Saddlebags
Holy BatCave, Batman. Those things are cavernous. I can stuff all kinds of useless stuff in them, and still have room for the important things, like spices when I am grilling something on the motor.

I do have one concern; they set right on top of the exhaust and everything inside them do get quite warm. I hope there is a heat shield built into them, to keep them from melting.

The ride
• She is a real head-turner. Even had Harley riders come over and complement me on her.
• Man, she rides like a Cadillac compared to my Shadow. She is solid at freeway speeds, with no effects from the wind at all. You hardly notice when you pass a semi-truck, unlike my Shadow when I would hold on for dear life.
• Rough roads and speed bumps hardly jostle her at all. I picked up a hand pump to adjust the air shock (air shock! How cool!) when I load up the bike for the trip.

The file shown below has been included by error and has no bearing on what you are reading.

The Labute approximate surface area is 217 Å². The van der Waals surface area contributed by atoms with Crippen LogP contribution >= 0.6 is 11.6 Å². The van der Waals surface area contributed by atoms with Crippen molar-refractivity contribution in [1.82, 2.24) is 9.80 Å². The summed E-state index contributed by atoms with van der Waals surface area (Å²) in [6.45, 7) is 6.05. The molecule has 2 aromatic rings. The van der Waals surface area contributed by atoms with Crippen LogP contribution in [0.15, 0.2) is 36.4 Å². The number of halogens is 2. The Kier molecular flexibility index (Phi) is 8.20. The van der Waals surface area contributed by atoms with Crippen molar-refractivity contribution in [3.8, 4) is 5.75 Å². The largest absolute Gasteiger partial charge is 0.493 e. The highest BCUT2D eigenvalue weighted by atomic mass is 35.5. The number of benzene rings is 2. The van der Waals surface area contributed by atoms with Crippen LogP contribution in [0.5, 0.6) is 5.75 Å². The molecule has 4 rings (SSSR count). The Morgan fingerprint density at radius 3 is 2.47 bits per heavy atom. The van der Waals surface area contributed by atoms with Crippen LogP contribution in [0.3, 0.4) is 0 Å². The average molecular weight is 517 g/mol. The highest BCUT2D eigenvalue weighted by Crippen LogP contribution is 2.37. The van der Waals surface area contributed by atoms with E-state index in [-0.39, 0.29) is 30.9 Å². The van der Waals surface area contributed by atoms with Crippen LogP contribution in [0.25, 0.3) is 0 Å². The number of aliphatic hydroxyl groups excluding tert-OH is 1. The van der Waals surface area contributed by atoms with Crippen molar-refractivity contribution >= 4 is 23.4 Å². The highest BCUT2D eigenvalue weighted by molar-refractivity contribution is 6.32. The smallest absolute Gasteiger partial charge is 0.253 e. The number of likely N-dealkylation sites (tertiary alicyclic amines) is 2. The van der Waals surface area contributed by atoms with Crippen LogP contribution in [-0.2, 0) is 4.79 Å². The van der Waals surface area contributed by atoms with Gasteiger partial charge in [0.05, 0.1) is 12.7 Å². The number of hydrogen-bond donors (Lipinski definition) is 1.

• 6-speed tranny is totally awesome. Found out I don’t really need #6 until I’m cruising over 70 mph for a long distance.
• She’s a dream in the twisties, as well as riding on the freeway. But, slow-walking that thing is going to take a lot of practice. Not super stable a very low speeds (for me, yet), and backing her up while trying to turn her is no-no.
• Just turned 1200 miles on her in only two weeks. (getting her ready for my upcoming 3K mile trip)

Thanks again to every one.
 

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Your pics are not working.:frown


Seems like you're getting her figured out.
 

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Welcome from Florida! Enjoy it!
 

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@JC In AZ I'm glad you are enjoying "Christine" and may you have many years together.